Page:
How much do you rehearse before you go on a leg of a tour?
Max & Lizzy: Not at all. [Laughs]
Lizzy: We should do it more! Yeah, we really don’t.
Max: The problem is, like yeah… it works out just fine.
Yeah, it works fine. Like I know, I head you last time… you did a LCD Soundsystem cover, how long have you been doing the Arctic Monkeys cover [of “Do I Wanna Know”]?
Max: Probably a year, maybe?
Lizzy: I think that we started doing it maybe since December- maybe it was before that.
Max: I don’t know, it’s been about a year. It’s a great one.
Lizzy: We love that record. We love them…
Max: …And people always sing along.
It’s a good pop record.
Lizzy: Yeah, definitely, and we get to get our most sultry on it, which I really like.
And I love how the color schemes for your videos are very pastel and bright, but yet you still have these dark undertones in your music. Is that something conscious that you’ve created, or is that just something that kind of happened?
Max: It was totally conscious, and I think we’ve… while we were writing the music too, you know, we found that the sort of clashing moments that were the most inspirational for us, [were] where we were writing these sort of dark songs, but with sort of a pop sheen over them. We really wanted to throw them out to the visual side of things. The Candy Bar Creep Show EP cover is sort of like the best example of that, just a bloodied hand holding a cigarette, but pastels and pretty coloring.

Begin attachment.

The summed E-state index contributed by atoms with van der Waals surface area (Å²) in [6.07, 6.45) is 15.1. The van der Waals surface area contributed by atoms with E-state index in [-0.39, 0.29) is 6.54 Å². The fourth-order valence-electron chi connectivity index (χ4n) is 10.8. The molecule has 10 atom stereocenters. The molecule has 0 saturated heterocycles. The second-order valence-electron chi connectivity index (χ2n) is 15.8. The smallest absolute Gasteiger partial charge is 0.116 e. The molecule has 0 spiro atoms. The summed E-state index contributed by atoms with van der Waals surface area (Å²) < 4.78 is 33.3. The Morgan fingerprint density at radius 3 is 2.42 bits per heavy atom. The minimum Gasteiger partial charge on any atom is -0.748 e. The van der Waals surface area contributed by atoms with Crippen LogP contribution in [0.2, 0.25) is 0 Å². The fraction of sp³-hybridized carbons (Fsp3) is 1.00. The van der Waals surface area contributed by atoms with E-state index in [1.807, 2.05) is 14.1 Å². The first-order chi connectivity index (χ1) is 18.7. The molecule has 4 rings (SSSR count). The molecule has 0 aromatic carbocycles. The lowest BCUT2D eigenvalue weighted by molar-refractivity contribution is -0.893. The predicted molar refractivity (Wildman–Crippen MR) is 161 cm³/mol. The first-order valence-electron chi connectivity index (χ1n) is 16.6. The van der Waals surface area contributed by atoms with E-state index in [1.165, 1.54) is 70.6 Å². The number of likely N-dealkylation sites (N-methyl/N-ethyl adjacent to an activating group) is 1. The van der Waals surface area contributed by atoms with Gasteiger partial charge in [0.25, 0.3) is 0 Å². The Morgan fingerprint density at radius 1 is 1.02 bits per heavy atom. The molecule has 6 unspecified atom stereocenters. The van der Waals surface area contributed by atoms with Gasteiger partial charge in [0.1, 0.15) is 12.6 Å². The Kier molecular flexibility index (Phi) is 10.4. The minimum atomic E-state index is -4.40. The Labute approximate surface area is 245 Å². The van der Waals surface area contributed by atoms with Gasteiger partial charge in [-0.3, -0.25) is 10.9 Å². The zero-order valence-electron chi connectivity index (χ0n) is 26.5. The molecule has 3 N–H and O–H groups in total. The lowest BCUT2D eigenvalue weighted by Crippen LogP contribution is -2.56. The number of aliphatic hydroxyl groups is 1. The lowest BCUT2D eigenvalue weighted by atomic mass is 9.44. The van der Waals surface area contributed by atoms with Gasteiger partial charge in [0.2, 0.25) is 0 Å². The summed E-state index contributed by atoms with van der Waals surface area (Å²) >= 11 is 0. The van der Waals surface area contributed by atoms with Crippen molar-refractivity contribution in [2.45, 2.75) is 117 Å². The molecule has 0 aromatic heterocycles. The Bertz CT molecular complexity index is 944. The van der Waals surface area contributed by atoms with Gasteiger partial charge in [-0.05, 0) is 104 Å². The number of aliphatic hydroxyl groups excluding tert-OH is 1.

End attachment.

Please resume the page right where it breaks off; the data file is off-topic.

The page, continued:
Lizzy: It’s like Technicolor gothic.
I like that. Are you thinking about that already for like, the next album? Are you going to continue with that, or thinking about a different way to visualize it?
Lizzy: I think we’re…we’ve already evolved, already as musicians and visually, so I think it’ll be an extension of what we’ve already done but we’re definitely always looking for ways to push ourselves and take it further.
Max: And I’m proud of the fact that… I feel like it’s a rich, visual palette for us to play around with, but I think we’re excited to continue exploring these ideas.
Who usually does your music videos, or who comes up with the ideas for your music videos? Is it a collaboration?
Lizzy: It’s mostly Max and me throwing around ideas, and we come up with like, the seed of an idea, and then we pick a lot of, I don’t know, we go around looking for new artists or directors who are sort of trying to establish themselves, and so we’ve been lucky that all of the videos that we’ve done to this point have really been with up and coming directors at the time but actually now are very established, which is really exciting to be a part of.
Did they watch the other music videos when they were directing them, because it feels like they’re kind of… they’re very cohesive?